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Re: "Ketland & Co." lock date?
« Reply #15 on: August 07, 2010, 07:16:10 PM »
It certainly would have been. I looked at the silver marks. They can either be 1790 or 1816, that much is clear. The shape of the shield the capital letter S is on is the deciding factor. 1790 has square corners at the top, 1816 has clipped corners at the top. The corners certainly looked clipped to me but I'm no expert on silver marks. Usually the differences in date letters are more easily distinguished... I certainly agree that that pistol was not just "old fashioned" in 1816 - it was hopelessly out of date. As conservative as the B'ham trade was, it wasn't that out of touch with fashion. There may also be some other explanation. Was the butt cap replaced in 1816 to match an older one? If so, it would have to have been marked with the current year - this was a matter of law. This is one of the rare occasions where the document (the marks) is telling such a different story than the artifact that something must be amiss.
« Last Edit: August 07, 2010, 07:44:26 PM by JV Puleo »

Offline Mike Brooks

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Re: "Ketland & Co." lock date?
« Reply #16 on: August 07, 2010, 08:01:44 PM »
Quote
There may also be some other explanation. Was the butt cap replaced in 1816 to match an older one? If so, it would have to have been marked with the current year - this was a matter of law. This is one of the rare occasions where the document (the marks) is telling such a different story than the artifact that something must be amiss.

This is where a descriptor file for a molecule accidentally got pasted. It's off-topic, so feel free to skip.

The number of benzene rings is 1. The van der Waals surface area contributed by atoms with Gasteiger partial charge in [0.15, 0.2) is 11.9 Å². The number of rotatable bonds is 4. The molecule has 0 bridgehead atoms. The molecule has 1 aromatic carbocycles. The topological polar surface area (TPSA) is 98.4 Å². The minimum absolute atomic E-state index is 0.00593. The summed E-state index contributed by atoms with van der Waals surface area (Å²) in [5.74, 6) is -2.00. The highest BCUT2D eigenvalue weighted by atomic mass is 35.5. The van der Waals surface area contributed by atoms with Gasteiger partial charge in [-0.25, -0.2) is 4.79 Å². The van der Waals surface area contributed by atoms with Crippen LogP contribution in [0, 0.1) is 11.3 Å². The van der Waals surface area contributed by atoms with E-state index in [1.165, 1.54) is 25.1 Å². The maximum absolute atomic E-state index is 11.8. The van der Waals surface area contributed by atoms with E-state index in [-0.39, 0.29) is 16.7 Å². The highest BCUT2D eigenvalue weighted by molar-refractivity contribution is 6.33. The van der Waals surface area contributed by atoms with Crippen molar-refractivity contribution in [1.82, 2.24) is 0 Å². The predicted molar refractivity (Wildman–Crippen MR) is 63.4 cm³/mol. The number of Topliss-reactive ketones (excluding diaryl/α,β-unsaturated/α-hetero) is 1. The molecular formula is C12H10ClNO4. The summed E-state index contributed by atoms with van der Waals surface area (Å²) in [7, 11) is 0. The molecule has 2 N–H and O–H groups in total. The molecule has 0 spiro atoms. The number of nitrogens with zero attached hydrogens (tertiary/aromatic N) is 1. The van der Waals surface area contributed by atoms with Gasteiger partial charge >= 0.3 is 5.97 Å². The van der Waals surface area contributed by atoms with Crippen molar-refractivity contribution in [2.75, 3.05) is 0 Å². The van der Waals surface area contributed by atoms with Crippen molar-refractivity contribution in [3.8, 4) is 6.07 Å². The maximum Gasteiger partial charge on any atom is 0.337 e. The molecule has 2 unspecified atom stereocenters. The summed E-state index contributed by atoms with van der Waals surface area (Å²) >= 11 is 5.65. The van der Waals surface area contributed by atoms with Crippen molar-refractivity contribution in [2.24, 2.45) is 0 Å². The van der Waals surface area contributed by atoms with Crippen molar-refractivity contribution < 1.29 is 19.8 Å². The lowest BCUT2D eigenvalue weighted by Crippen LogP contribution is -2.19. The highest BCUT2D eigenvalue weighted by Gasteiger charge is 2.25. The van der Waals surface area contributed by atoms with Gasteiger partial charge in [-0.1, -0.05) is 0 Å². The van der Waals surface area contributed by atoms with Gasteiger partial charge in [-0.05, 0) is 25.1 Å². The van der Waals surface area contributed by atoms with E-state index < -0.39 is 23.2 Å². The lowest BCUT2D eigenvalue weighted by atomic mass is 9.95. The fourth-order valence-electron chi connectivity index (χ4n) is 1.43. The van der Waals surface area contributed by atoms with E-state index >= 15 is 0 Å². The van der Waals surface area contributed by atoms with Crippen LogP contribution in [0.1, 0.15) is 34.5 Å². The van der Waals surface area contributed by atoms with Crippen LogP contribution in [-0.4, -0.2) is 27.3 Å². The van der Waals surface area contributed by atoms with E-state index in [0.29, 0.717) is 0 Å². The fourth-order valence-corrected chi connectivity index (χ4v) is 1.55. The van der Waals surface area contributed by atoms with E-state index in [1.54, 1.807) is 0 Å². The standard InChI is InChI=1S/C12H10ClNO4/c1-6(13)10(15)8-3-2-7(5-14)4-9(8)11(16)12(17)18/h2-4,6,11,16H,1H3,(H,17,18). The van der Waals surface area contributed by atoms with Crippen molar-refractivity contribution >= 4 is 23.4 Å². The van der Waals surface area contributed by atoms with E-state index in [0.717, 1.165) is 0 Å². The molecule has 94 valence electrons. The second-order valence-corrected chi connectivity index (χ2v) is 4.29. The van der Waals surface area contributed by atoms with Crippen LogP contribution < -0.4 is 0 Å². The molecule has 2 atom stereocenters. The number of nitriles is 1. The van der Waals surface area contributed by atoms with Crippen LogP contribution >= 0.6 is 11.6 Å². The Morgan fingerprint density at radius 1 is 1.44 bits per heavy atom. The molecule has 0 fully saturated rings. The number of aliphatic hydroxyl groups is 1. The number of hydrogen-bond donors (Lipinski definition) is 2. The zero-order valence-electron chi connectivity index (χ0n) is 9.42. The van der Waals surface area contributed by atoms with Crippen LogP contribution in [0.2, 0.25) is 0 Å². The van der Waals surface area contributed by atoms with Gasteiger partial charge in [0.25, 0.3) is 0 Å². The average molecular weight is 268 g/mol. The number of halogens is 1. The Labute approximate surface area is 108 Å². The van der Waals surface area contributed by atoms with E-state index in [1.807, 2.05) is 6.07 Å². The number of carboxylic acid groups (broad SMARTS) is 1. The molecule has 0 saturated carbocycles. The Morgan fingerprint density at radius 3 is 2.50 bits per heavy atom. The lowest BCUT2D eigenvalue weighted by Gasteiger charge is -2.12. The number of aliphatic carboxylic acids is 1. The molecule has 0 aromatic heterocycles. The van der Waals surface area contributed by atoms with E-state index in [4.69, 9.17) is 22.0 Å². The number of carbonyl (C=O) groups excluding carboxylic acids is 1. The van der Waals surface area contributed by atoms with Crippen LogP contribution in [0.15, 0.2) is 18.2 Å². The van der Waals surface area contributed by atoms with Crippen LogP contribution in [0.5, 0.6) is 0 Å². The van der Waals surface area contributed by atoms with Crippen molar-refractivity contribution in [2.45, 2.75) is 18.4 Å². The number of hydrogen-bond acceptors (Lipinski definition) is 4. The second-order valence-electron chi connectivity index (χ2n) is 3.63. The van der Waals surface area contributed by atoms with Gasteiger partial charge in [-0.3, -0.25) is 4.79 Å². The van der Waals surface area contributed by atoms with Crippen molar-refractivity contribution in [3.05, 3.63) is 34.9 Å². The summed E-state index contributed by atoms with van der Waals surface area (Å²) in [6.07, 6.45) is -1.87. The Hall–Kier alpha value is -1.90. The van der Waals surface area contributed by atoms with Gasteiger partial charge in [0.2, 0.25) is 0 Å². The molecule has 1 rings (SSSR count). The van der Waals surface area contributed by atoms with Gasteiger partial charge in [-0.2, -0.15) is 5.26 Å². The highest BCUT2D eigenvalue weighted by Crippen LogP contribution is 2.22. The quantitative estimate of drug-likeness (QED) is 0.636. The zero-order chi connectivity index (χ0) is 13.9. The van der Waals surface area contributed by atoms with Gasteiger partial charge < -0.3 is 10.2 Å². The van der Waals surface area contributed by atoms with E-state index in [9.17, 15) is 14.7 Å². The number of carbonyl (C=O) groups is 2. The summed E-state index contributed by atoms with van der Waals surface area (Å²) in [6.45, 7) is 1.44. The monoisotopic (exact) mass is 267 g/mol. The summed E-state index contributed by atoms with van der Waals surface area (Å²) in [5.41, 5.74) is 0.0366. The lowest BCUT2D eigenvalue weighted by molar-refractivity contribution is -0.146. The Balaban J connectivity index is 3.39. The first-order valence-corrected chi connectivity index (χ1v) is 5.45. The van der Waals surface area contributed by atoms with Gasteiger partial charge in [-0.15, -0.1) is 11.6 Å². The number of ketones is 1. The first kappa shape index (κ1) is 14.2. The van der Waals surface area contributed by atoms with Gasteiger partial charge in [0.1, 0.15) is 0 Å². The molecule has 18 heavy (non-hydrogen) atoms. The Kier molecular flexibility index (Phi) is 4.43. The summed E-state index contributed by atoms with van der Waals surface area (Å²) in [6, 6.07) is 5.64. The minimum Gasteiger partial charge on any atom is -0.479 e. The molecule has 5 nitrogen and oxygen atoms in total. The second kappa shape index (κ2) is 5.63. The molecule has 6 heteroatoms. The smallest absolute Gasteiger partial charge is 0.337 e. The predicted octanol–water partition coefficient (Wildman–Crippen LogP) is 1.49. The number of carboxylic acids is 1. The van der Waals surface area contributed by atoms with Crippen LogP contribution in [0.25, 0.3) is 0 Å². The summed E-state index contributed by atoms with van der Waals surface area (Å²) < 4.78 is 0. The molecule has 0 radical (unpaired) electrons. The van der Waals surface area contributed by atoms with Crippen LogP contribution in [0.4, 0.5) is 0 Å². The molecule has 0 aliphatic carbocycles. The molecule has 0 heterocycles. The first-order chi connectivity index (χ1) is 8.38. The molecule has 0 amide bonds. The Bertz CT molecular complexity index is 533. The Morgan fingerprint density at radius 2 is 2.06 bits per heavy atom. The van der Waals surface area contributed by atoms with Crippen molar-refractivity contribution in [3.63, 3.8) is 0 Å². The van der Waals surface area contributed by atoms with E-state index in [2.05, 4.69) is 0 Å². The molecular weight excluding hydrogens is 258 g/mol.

I agree, there is something very screwy here. ;)
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Offline JV Puleo

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Re: "Ketland & Co." lock date?
« Reply #17 on: August 07, 2010, 08:43:38 PM »
I've been trying to run down some dates. It is very likely the silver was made by Charles Freeth. He specialized in pistol hardware and something like 80% of English pistols in the last quarter of the 18th century used his silver work. But... he was already in business, and well established enough, to have made the silver on a 1773 marked pistol that Christies sold a few years ago. That's a minimum of 43 years working and we don't know when he started. It looks as if he was born around 1734 and married around 1759 so it is very unlikely he was working in 1816. I'll keep looking. I know I have some silver books in the office and I think there was an article about him in one of the British publications a few years ago.

Thomas Ketland Sr. was born in 1737 and died in 1816. He was easily the oldest member of his family and outlived several of his children but his handwriting was very shaky in 1812. Not many folks aged well in the 18th century.


Mike,
I think I've recently seen pictures of a pair of pistols - identical in all respects except that the date letters are years apart - one set being reasonable for the gun and the too late. The general consensus was that one of them was repaired.
« Last Edit: August 08, 2010, 12:52:52 AM by JV Puleo »

Offline WElliott

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Re: "Ketland & Co." lock date?
« Reply #18 on: August 07, 2010, 09:16:58 PM »
When I saw the above comments about the top of the shield on the S being clipped, I looked at my pistol again under a good light and magnifying glass. Doing so, I realized that the silver trigger guard also has
hallmarks on it.  On the guard, the date shield is a T with a shield that certainly seems to have a straight top.  I think that would be the date for 1791.  I probably knew that years ago when I first dated the pistol,